Friday, September 29, 2006

What the Bleep?!

It only took me two years to view the mind-bending film What the Bleep Do We Know? which combines the laws quantum physics with spirituality. Watching it last night was very timely - just the day before I had a conversation with young Winchester filmmaker Kevin Matheson about how his thoughtful film about his addictive brother may have brought about a long term change in his brother's behavior.

What the Bleep? explains that electrons can behave either as particles or as waves - and it depends on whether they are being observed or not. The Bleep filmmakers contend that being that we are made up of electrons, our mere observation in our life, and the way we observe it can change our reality - much like those crazy electrons. Whoa. I love it. Especially being a filmmaker who observes for a living. And I think so many other people love it because it feels inherently true.

The film gets a bit kum bah ya at the end - a little too much triumph of the human spirit for my snarky liking, but overall, it is great brain yoga.

It's part documentary/part drama with Marley Matlin as a cranky photographer having an existential experience.

Critics hate the film BTW. Which has made it a marketing phenomenon. Quantum Physicist Mr. Porteno is suspicious but not completely damning.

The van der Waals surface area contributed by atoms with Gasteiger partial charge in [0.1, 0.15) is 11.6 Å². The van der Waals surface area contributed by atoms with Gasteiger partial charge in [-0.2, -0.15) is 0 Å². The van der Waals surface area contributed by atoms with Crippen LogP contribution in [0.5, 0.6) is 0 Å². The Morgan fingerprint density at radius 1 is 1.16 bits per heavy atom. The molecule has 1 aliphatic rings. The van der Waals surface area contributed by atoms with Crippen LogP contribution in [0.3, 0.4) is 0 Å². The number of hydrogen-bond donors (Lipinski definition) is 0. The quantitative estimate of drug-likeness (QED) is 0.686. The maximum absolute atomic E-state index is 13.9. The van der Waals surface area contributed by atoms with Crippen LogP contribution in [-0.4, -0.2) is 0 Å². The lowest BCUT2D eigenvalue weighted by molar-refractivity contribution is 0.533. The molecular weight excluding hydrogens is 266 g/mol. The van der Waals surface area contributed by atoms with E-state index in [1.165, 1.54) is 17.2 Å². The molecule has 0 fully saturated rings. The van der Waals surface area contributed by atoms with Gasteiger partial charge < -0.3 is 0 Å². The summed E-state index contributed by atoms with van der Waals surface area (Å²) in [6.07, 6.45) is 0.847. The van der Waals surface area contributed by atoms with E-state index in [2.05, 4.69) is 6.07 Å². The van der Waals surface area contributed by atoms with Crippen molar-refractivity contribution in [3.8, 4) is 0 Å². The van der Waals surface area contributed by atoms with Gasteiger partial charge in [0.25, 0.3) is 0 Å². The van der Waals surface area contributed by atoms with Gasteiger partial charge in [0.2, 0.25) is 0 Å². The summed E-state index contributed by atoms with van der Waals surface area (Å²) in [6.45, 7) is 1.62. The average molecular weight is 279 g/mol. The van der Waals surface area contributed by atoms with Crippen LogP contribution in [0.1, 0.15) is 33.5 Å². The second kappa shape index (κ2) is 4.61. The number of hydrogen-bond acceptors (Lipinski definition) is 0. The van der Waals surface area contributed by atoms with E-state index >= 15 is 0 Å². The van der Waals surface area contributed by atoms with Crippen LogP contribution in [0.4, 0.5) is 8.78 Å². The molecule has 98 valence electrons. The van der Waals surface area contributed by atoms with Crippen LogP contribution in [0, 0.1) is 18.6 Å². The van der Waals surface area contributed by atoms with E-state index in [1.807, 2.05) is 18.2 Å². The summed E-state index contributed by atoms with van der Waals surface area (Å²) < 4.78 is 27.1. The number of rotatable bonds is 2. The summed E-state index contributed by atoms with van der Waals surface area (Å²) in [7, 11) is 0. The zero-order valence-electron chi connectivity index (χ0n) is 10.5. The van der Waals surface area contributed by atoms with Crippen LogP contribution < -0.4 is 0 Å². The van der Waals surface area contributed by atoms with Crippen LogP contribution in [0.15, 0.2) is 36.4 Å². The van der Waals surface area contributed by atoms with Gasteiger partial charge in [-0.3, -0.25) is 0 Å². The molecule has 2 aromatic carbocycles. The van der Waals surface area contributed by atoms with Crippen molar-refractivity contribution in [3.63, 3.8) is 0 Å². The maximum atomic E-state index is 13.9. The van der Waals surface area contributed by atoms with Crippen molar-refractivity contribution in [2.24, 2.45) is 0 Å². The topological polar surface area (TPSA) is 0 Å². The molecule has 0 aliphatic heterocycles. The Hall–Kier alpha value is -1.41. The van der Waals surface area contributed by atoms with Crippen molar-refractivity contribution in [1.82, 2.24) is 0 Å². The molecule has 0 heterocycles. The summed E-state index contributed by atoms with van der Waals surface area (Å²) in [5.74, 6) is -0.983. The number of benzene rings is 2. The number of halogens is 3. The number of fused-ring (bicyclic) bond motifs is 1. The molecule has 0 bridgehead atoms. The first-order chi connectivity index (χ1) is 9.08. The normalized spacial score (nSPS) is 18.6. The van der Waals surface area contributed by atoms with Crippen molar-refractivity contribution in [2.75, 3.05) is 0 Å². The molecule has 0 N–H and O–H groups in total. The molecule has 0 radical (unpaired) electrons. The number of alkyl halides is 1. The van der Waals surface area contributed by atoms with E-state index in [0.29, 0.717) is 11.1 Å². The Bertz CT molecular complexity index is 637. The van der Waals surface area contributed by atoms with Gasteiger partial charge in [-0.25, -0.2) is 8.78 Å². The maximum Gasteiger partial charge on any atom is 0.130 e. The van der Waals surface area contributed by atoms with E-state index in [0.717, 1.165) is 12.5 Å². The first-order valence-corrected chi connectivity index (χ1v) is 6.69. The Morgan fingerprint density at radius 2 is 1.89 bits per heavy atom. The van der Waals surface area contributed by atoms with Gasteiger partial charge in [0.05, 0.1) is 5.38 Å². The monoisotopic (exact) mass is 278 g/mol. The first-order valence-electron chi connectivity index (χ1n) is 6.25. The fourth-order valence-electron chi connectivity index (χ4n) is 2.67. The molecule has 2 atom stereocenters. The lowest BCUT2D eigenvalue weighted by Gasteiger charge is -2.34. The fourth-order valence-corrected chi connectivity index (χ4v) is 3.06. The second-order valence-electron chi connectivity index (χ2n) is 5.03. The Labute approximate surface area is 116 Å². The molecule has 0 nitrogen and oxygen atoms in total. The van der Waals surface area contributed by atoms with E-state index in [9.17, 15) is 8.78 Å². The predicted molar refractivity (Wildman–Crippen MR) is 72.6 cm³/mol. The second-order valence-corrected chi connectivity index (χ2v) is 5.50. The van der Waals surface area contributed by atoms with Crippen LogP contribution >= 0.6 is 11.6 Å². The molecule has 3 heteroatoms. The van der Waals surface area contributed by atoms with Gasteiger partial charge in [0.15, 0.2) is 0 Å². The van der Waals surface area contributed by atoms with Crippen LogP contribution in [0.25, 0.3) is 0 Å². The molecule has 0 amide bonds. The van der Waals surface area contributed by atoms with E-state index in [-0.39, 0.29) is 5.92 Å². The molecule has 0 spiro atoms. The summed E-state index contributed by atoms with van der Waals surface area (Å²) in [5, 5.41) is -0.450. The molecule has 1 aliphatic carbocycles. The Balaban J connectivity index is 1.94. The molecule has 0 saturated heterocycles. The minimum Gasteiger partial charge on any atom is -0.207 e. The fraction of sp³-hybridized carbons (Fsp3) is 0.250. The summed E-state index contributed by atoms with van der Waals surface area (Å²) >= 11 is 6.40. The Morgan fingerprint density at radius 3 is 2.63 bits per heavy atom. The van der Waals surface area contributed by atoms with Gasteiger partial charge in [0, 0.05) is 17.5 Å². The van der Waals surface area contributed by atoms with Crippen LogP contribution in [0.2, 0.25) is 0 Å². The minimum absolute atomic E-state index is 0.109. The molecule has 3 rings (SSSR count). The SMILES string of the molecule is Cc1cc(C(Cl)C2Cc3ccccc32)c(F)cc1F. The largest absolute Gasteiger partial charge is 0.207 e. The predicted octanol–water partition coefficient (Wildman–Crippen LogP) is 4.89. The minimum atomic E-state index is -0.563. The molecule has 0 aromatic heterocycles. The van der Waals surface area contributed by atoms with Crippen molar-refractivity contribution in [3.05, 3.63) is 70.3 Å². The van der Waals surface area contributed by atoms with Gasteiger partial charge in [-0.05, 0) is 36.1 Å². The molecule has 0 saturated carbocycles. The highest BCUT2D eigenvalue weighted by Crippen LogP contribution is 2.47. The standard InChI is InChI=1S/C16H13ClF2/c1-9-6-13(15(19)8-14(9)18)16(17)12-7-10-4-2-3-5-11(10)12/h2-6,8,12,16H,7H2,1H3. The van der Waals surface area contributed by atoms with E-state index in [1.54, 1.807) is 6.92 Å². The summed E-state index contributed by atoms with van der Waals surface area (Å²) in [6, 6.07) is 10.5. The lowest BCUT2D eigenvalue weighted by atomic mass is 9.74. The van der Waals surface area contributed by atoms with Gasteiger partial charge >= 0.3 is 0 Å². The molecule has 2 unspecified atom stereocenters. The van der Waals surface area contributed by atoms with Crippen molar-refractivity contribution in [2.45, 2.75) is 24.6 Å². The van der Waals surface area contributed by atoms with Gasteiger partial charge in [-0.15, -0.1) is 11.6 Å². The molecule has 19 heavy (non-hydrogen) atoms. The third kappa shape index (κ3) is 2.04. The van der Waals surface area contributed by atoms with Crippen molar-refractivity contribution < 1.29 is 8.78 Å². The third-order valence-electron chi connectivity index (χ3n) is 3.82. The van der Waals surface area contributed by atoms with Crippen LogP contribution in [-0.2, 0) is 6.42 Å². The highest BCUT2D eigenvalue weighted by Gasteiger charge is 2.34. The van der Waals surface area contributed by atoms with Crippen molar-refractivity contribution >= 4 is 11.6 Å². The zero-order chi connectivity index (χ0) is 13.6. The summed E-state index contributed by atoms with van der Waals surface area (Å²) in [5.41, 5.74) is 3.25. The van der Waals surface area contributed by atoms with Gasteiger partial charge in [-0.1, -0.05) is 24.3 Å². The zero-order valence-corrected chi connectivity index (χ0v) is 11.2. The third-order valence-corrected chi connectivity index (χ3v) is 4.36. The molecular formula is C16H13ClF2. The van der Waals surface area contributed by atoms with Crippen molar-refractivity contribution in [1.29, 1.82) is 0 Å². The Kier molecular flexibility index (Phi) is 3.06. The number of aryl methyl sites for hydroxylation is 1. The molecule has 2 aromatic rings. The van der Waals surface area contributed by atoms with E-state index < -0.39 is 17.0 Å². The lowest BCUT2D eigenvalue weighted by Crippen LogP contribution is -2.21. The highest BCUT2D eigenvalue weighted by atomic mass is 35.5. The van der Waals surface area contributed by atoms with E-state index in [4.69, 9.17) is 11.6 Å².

Saturday, September 23, 2006

Inanimate Hostility

This from my friend Dr. Deborah Lee - finally! A scientific explanation for why your computer crashes and all of your memory disappears from your hard drives only when you are careening toward deadline with no room for error.

Resistentialism (ri-zis-TEN-shul-iz-um) noun The theory that inanimate objects demonstrate hostile behavior against us.[Coined by humorist Paul Jennings as a blend of the Latin res (thing)+ French resister (to resist) + existentialism (a kind of philosophy).]If you ever get a feeling that the photocopy machine can sense when you'retense, short of time, need a document copied before an important meeting,and right then it decides to take a break, you're not alone. Now you know the word for it.

Here's a report of scientific experiments confirming the validity of this theory:

Saturday, September 16, 2006

What a Woman!

We lost a truly grand person this week with the death of 73-year-old saucy/smart former Texas governor Ann Richards. As a young reporter, I watched her, awestruck, from the floor of the 1988 Democratic Convention in Atlanta as she delivered a rousing speech with a few of her famous salvos, one for pappy George Bush:

"Poor George, he can't help it. He was born with a silver foot in his mouth!"

And in keeping with her dedication to push for the rights of all minorities - this good perspective on the talents of women:

"Ginger Rogers did the same thing that Fred Astaire did... she just did it backwards and in high heels!"

Here is the NYTimes obit:

And more hilarious quotes from the guv:

(On ineffective government programs) "You can put lipstick and earrings on a hog and call it Monique, but it's still a pig.''

"A woman's place is in the dome."

"I've always said that in politics, your enemies can't hurt you, but your friends will kill you."

Asked once what she might have done differently had she known she was going to be a one-term governor, Richards grinned. "Oh, I would probably have raised more hell."

"Let me tell you that I am the only child of a very rough-talking father. So don't be embarrassed about your language. I've either heard it or I can top it."